Pulsar Helium spuds Jetstream #1 appraisal well in Minnesota

Pulsar Helium has spudded its Jetstream #1 appraisal well at the Topaz helium project in Minnesota, marking what its President and CEO described as a “significant moment for the company.”

The Canadian helium exploration and production firm confirmed today (5th February) that the Jetstream #1 well will be drilled to a depth of 686m, with contingency in place to extend to 762-meters.

A mass spectrometer will provide gas composition every 100 seconds, with gas samples to be collected when zones of helium gas response are encountered. Upon reaching total depth, a comprehensive suite of open-hole wireline logs will be acquired by Baker Hughes.

Following the wireline data acquisition, the well will be completed, and the rig will be released and demobilised. A well testing package will then mobilise and rig up on the Jetstream #1 well, execute a flow testing and pressure build-up programme, and collect pressurised gas sample data.

Thomas Abraham-James, President and CEO of Pulsar, said the objective at Jetstream #1 is to replicate the original discovery of 10.5% helium, conduct extensive down-hole testing, and persist deeper into the ground to determine what else may be down there.

He concluded, “Our meticulous planning has paid off, and all is going according to schedule.”

Back in January, Pulsar Helium confirmed that it would be drilling the Jetstream #1 appraisal on 2nd February 2024.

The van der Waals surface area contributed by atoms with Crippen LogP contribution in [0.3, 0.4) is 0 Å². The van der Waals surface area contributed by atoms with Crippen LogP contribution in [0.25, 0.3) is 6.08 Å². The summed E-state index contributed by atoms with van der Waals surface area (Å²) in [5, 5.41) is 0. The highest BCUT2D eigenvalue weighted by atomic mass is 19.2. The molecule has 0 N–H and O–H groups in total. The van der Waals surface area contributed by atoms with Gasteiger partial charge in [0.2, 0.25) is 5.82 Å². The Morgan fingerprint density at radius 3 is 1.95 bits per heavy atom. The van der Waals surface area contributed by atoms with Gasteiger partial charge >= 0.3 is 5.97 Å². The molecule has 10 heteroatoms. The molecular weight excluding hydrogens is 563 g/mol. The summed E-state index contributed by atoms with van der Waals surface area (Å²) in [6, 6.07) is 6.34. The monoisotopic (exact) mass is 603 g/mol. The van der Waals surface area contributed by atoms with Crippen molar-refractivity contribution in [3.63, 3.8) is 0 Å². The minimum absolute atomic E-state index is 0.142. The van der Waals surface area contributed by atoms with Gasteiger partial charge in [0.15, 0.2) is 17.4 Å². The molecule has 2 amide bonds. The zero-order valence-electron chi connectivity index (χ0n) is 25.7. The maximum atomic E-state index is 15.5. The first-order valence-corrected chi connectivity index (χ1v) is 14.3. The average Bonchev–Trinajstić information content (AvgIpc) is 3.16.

Read more: Pulsar Helium sets a date to drill appraisal well in Minnesota

Located in Minnesota, Pulsar Helium’s flagship Topaz Project is believed to be home to one of the world’s highest-content helium occurrences, having been drilled and flowing 10.5% helium with only trace hydrocarbons present.

The background of the project goes back to another company that was there exploring nickel and platinum in the area where Topaz is located – a location that happens to have the ideal geology for nickel and copper.

As the company was drilling an exploration hole, the workers encountered gas and vacated the rig after taking samples. Following a full chemical analysis at two different laboratories, one at the University of Toronto, the results came back showing that the gas was not combustible and that the gas contained 10.5% helium, which was “one of the highest-grade helium discoveries in history,” Abraham-James told gasworld TV last year.

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Our Helium Super Summit 2023 agenda was focused on the most significant challenges facing the helium business in 2023/24 and the uncertainty that hangs over the market and its array of end-users. Our 2023 summit has had over 400 attendees and is sold out, so we recommend securing your space. You can book your ticket or register interest here https://bit.ly/gasworldconferences .

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